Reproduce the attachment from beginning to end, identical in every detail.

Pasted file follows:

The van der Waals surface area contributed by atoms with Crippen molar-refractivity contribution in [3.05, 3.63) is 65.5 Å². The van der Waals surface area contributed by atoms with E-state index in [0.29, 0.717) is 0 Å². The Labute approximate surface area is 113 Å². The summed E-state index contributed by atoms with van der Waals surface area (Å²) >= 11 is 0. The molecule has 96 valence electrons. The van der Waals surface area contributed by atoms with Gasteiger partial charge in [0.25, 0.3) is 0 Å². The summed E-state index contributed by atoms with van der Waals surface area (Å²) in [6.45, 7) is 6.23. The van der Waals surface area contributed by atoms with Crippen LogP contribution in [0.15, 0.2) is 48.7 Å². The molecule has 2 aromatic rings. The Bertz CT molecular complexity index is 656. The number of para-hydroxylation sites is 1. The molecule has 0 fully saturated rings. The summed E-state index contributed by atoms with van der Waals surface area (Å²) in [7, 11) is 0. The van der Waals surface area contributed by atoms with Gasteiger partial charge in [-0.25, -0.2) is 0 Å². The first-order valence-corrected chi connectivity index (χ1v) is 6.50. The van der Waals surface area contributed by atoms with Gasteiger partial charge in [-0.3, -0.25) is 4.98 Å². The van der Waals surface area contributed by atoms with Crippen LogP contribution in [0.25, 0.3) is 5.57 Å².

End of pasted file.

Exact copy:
The van der Waals surface area contributed by atoms with Crippen molar-refractivity contribution in [3.05, 3.63) is 65.5 Å². The van der Waals surface area contributed by atoms with E-state index in [0.29, 0.717) is 0 Å². The Labute approximate surface area is 113 Å². The summed E-state index contributed by atoms with van der Waals surface area (Å²) >= 11 is 0. The molecule has 96 valence electrons. The van der Waals surface area contributed by atoms with Gasteiger partial charge in [0.25, 0.3) is 0 Å². The summed E-state index contributed by atoms with van der Waals surface area (Å²) in [6.45, 7) is 6.23. The van der Waals surface area contributed by atoms with Crippen LogP contribution in [0.15, 0.2) is 48.7 Å². The molecule has 2 aromatic rings. The Bertz CT molecular complexity index is 656. The number of para-hydroxylation sites is 1. The molecule has 0 fully saturated rings. The summed E-state index contributed by atoms with van der Waals surface area (Å²) in [7, 11) is 0. The van der Waals surface area contributed by atoms with Gasteiger partial charge in [-0.25, -0.2) is 0 Å². The first-order valence-corrected chi connectivity index (χ1v) is 6.50. The van der Waals surface area contributed by atoms with Gasteiger partial charge in [-0.3, -0.25) is 4.98 Å². The van der Waals surface area contributed by atoms with Crippen LogP contribution in [0.25, 0.3) is 5.57 Å².